Dr Dominic Akuritinga Ayine (NDC – Bolgatanga East MP), has explained that he was part of those who advised Mohammed-Mubarak Muntaka (NDC- AsawaseMP) to apologise to the judiciary over the latter’s bribery allegation.
Muntaka alleged on 7 January that a Supreme Court judge was persuading a female MP from the NDC caucus in Parliament to vote for Prof Aaron Mike Oquaye during the election of the Speaker for the 8th Parliament.
However, speaking on Newsfile on Joy FM on Saturday after Muntaka had published an apology, Dr Ayine stated that even though he knew what actually happened, he advised his colleague to retract the allegation and apologise in order to keep Ghana’s democracy growing.
“Our democracy is still fragile and we need to as much as possible ensure that it grows very well. Sometimes, when these things happen, you have institutions locking horns or personalities in institutions locking horns,” Ayine said, suggesting that all is not well between the legislature and the judiciary.
Dr Ayine noted that if his colleague had not heeded his advice, several activities that would have led to proving such claims would “rupture the cordial relationship between the two arms of government”.
Ayine, a former deputy Attorney-General, gave a typical scenario thus: “The judiciary drives an MP to a committee hearing or contempt proceedings and so forth… Remember we are two coequal branches of government and the judiciary wouldn’t have been able to say that Parliament should not make an enquiry into this. And if we were making an enquiry into this and it is a public enquiry, you’ll find out that the two arms of government are at loggerheads and fighting each other.”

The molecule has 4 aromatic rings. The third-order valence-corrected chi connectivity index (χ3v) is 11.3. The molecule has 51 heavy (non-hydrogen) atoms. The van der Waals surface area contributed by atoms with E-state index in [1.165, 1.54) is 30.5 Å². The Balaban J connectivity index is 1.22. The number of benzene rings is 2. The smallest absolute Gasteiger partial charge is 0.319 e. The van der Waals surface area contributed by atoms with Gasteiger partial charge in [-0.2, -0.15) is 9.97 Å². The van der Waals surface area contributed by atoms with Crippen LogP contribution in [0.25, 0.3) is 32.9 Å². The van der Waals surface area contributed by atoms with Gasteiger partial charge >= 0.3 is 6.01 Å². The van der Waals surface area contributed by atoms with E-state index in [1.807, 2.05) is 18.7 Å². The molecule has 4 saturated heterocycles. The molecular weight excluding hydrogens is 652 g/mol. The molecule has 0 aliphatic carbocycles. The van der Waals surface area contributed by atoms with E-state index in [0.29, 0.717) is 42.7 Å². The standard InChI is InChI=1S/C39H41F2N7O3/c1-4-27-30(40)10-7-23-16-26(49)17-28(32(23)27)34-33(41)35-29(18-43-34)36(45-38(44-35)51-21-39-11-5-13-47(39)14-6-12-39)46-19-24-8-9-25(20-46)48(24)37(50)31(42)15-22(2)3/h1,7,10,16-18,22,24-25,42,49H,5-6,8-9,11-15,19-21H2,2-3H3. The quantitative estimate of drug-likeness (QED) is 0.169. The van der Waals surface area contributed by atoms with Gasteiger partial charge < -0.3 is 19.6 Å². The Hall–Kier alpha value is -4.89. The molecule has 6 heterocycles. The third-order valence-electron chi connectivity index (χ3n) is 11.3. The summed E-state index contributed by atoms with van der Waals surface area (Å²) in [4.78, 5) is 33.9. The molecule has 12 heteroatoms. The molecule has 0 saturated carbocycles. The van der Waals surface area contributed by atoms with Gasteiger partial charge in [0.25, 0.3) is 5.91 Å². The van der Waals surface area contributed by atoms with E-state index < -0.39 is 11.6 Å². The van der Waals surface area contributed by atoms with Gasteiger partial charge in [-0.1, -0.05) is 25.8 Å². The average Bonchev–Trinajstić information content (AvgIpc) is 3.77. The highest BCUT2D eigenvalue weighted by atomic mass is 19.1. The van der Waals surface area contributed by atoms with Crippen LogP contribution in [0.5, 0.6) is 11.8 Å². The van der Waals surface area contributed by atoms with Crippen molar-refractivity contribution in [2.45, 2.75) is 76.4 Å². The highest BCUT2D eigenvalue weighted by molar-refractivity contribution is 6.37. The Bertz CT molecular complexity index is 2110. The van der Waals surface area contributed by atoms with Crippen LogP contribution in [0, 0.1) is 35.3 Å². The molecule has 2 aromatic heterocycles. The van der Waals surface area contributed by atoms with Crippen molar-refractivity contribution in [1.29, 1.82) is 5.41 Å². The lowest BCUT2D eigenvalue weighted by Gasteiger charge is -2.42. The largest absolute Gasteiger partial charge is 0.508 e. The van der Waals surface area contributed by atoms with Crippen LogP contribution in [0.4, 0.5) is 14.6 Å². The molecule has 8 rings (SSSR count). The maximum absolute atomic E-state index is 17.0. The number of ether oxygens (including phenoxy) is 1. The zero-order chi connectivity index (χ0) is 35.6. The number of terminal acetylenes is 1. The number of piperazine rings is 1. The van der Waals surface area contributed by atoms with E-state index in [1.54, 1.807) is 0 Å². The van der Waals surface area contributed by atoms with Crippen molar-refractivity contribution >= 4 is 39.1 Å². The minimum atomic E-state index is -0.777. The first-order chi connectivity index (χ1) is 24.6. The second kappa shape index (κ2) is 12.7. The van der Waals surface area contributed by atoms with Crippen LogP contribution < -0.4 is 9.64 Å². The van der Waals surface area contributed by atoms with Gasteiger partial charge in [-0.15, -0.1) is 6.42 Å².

He indicated further that Mohammed-Mubarak Muntaka should have made the necessary investigation before making the claims public.
Mohammed-Mubarak Muntaka, on Saturday, February 6, in a press release retracted an allegation that a Supreme Court Justice tried to bribe an NDC MP-elect to influence her in the election of a Speaker of Parliament.
In his apology statement, the MP apologised for any harm done to the image and reputation of the Lord Justices of the Supreme Court and members of the Judiciary.
He stressed, “It is my fervent prayer that the existing historic cordial relations between the legislature and the judiciary will not be affected by this incident but will continue to grow in the interest of the country.”
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